Jadon Sancho made a little piece of England history after Three Lions debut


Jadon Sancho made a slice of history on Friday night – with the South Londoner becoming the first player born in the 2000s to play for England.

The teenager, raised in Peckham and Kennington, is the 10th youngest player to represent the senior Three Lions team when he featured against Croatia on Friday night at the age of just 18 years and 201 days.

Sancho, who replaced Raheem Sterling for the final 12 minutes of the 0-0 draw in Rijeka, is the youngest ever to make their debut without playing in the domestic football league system.

He is the second youngest English player to win his first cap in a competitive game – only behind Manchester United great Duncan Edwards in April 1955.

Sancho, lighting up the Bundesliga with Borussia Dortmund, is the first outfield player to make an appearance for England since David Beckham, who still got the call from his country while winding down his career at LA Galaxy.

He has seven assists for BVB – more than any player in Europe’s elite six leagues.

But England head coach Gareth Southgate has called for a measure of calm surrounding Sancho.

“I guess we’ve just got to keep a lid on it [the hype],” the former Crystal Palace defender told reporters after the Nations League match. “I’ve briefly had a bit of time with him when he was an U15 in one of our camps, but also I’ve spent a lot of time talking to other youth coaches to get a good insight into his personality and how he is, just so we were able to help him settle as quickly as possible.

“He’s actually quite a quiet lad around the place, but, of course, he’s very confident on the field and he showed that belief in his spell he had on the field. I don’t think it’s so relevant whether he starts or is a sub in terms of the impact he’ll have.

“I just think that’s part of him gaining strength in the game and understanding at Dortmund of how they’re playing and then with us just easing him into the way we play and the environment. The Champions League games he’s had, he’s had a really good impact as well.”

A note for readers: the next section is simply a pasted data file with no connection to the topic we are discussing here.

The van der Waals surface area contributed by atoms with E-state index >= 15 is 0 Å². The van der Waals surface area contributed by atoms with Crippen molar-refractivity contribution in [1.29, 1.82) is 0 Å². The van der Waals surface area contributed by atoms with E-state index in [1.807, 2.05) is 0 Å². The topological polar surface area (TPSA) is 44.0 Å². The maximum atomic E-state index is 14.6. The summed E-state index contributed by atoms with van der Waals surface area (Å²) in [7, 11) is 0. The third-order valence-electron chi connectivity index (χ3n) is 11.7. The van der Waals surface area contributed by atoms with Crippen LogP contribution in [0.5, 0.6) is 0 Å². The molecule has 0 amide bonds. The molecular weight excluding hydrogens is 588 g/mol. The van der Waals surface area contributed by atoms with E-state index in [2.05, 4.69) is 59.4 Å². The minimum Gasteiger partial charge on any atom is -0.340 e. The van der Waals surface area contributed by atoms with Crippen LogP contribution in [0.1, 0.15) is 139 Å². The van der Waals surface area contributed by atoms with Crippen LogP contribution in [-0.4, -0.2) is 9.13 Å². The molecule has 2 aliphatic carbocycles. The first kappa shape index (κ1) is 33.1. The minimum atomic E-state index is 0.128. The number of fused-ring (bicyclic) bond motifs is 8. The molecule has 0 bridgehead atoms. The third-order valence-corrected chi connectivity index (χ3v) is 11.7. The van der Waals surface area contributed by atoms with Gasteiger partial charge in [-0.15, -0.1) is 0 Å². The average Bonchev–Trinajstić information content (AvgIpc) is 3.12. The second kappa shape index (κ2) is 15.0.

Sancho had over 25,000 likes on his Twitter profile for a post and picture of his debut moment. He tweeted: “A real honour putting the England shirt on tonight and representing my country. Thank you to everyone for the messages! The journey continues…”

Sancho had already spoken to the media ahead of the contest and admitted his call-up to the senior England set-up was an ambition fulfilled.

He said: “It means a lot to me, especially my family.. I always dreamed of playing for my country when I was a young kid. It’s the biggest thing for me. My dad was a big fan of John Barnes, growing up. He had a couple of videos of him, growing up. I’d watch them.

“I was at training when I first got the call, and straight away I told my parents. They were delighted for me, and I couldn’t stop smiling for the whole day.

“I was a bit surprised, to be fair. I’m so young and still have a lot to learn. I’m just grateful he [Southgate] has seen my progress in the Bundesliga. I’m really thankful.”

When asked if he felt he was limiting his chances with England by playing abroad, Sancho replied: “I didn’t think about it that way. My focus was getting minutes as a player and playing first-team, which is what I’ve done.”

Former England winger Chris Waddle, capped 62 times, was talking up Sancho’s chances of starting last night’s fixture against Spain.

“He’s confident, he’s got a trick, he can go past people. The way he plays, they say the system is not going to suit him. But I don’t believe that. You say in international football: ‘Go out and play – you’re one of a [attacking] three]’.

“Harry Kane is down the middle and if you’re down the left you drift and balance it out. As soon as the ball goes dead if you are on the left then you stay left, if you’re on the right you stay right.

“He doesn’t need to hug the touchline – no-one stays wide anymore.”

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